The Anti-Rent Era in New York Law and Politics, 1839-1865

By Charles W. McCurdy | Go to book overview

1
Governor Seward and the Manor
of Rensselaerwyck

On July 4, 1839, angry tenant farmers on New York's oldest estate assembled in the Albany County village of Berne to adopt a declaration of independence from their landlord. Nobody counted heads that afternoon. But 3,063 families leased farms on the 726,000-acre Manor of Rensselaerwyck, and all of them had cause to complain. Manor contracts required an annual rent for every 100 acres ranging from ten to fourteen bushels of wheat, delivered to the landlord and ready for milling. All mill sites and mines were reserved, together with all rights necessary and proper to make them available to the Van Rensselaer family or its agents. Mills might be built, cropland or pasture flooded, and roads laid out on the tenant's premises without payment of compensation. There were also feudal dues. Every year farmstead heads owed a day's labor with horse and wagon and were bound to deliver “four fat fowl” on rent day, though manor custom allowed the labor to be commuted at the rate of two dollars per year and the fowl at fifty cents. Fines on alienation, called quarter sales, were more significant. Leases on Rensselaerwyck ran forever and vested an estate of inheritance in each tenant. If the holder of a perpetual lease conveyed his farm to a stranger, however, one-fourth of the purchase money (under most indentures) or an extra year's rent (under the rest) went to the proprietor or “patroon.” Every indenture enumerated remedies for breach of this or any other covenant. Among them was the landlord's right to reenter the premises and repossess not only the land but also any improvements—houses, barns, fences, growing crops—annexed to the land. Taken together, proclaimed the Independence Day mass meeting at Berne, these contractual provisions amounted to “voluntary slavery.” The time had come to avow “that we can no longer endure the infamy of tamely entailing upon future generations such wretchedness and unhallowed bondage as inevitably awaits them if we any longer submit ourselves to be thus unjustly, unrighteously, inhumanly oppressed and imposed upon.” So began the longest rent strike in United States history. 1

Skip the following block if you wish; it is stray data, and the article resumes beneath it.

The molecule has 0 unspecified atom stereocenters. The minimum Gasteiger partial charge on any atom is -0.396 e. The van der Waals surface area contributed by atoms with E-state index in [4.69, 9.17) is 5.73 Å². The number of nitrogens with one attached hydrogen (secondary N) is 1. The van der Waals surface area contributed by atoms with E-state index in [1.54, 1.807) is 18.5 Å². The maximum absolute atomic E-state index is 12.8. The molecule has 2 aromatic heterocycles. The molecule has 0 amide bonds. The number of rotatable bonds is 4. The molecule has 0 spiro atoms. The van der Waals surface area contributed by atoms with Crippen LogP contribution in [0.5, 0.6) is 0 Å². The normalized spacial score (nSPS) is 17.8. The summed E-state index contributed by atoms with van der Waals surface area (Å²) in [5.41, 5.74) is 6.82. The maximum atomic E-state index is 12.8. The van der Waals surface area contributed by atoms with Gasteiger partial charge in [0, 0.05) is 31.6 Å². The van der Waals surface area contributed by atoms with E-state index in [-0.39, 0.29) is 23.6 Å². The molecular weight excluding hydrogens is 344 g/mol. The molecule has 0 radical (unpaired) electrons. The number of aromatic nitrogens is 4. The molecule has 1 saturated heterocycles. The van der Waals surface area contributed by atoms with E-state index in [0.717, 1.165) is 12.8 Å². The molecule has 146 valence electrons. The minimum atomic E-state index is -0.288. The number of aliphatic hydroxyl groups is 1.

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The Anti-Rent Era in New York Law and Politics, 1839-1865
Table of contents

Table of contents

  • Studies in Legal History *
  • Title Page *
  • For Sharon *
  • Contents vii
  • Tables and Maps *
  • Preface xiii
  • The Anti-Rent Era in New York Law and Politics, 1839–1865 *
  • 1 - Governor Seward and the Manor of Rensselaerwyck 1
  • 2 - Whig Reconnaissance 32
  • 3 - The Politics of Evasion 56
  • 4 - The Trouble with Democrats 78
  • 5 - Depression-Era Constitutionalism 104
  • 6 - Signs of War 128
  • 7 - Resistance and Reform 156
  • 8 - Political Crossroads 182
  • 9 - A Cacophony of Voices 205
  • 10 - Democratic Futility 234
  • 11 - Whig Resolution 260
  • 12 - Enmeshed in Law 287
  • 13 - The End of an Era 316
  • Notes 337
  • Index 387
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